The goal of using printed profiles is, I think, to build trust with the birth parents: When they see the bright pictures on the physical copies, we hope they see how committed and excited we are to be parents. Physical profiles are also portable, though these days the online profiles seem to also be a popular option for the social workers to use, if they don't have the physical profiles with them.
We spent about $500 on these profiles - that seems like quite a bit, but it also covered the cost of paying a professional to create something that looks great.
While we are currently waiting to have our future child placed with us, we do know what is coming in terms of costs. The placement fee, which is essentially the entire payment the agency receives for all our training, their work with the birth mother, and their support of us along the way, is around $19,000.
In addition, there are a variety of legal fees (from a $2,100 fee for our lawyer and a lawyer for the birth parents, to a $90 filing fee for adoption proceedings in court).There will also be a $2,000 fee charged for post-placement social worker visits to make sure the baby is doing well in our home. And there will be up to $3,000 in expenses that the birth mother can claim during pregnancy that we will cover.
The medical expenses of the birth mother are our responsibility during delivery if she doesn't have insurance that covers it, and we also are responsible for things like travel to the birth mother's hospital, hotel stays for as long as the baby remains in the hospital, and any travel we need to do when meeting and (hopefully!) making a match with a birth mother.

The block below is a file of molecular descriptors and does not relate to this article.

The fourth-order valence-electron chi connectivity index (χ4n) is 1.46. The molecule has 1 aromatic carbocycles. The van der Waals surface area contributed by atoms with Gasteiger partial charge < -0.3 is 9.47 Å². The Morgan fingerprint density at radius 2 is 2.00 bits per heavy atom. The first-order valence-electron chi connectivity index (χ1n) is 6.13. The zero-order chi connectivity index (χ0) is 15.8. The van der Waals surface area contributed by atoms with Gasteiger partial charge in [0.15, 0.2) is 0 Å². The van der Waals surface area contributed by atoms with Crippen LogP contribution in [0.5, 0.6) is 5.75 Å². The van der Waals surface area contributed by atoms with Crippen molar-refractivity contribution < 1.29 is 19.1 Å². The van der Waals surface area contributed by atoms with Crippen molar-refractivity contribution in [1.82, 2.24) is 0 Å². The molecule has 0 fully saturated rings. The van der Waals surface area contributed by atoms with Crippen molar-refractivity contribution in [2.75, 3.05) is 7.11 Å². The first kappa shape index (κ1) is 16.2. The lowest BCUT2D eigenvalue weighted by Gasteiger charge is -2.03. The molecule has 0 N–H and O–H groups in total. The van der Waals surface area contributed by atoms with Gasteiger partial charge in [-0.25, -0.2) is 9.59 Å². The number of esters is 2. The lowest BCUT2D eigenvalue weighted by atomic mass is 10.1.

This is why, all told, we are budgeting around $30,000 for the whole experience. It's a big bill, but a lot of excellent professionals are working to make this happen, keeping the process as smooth and as positive as it can be for the birth mother, the child, and for us. We think of the bills as a large amount of money that corresponds with a tremendous amount of value.
Tax credits from the federal and state governments
While this is a huge chunk of change, the truth is we are quite lucky to be adopting in the US, and in Ohio in particular.
For one thing, the federal government offers a tax credit of almost $14,000, which means that when we file taxes after placement, we'll be able to deduct that much from our taxes, resulting in a pretty great refund. We can also roll that credit over, so if we don't owe that much in taxes, we can take part of the credit in a future year.
Ohio is also really generous with this same credit - the state lets you deduct up to $10,000 from your taxes for adoption. It takes a lot longer for most people to pay $10,000 in state taxes (vs. federal taxes), but we can roll this credit over to future years, too. In the end, we'll get back as much as $24,000 in tax credits.
That same money will probably go into all the many things babies need, but in the meantime, it is nice to have a concrete reason to be disciplined with our money (i.e. paying for adoption).
It's worth looking into the tax incentives in your area if you are weighing options for growing your family. While it is a big initial payment, there are adoption loans and other ways of paying while waiting for tax credits to kick in.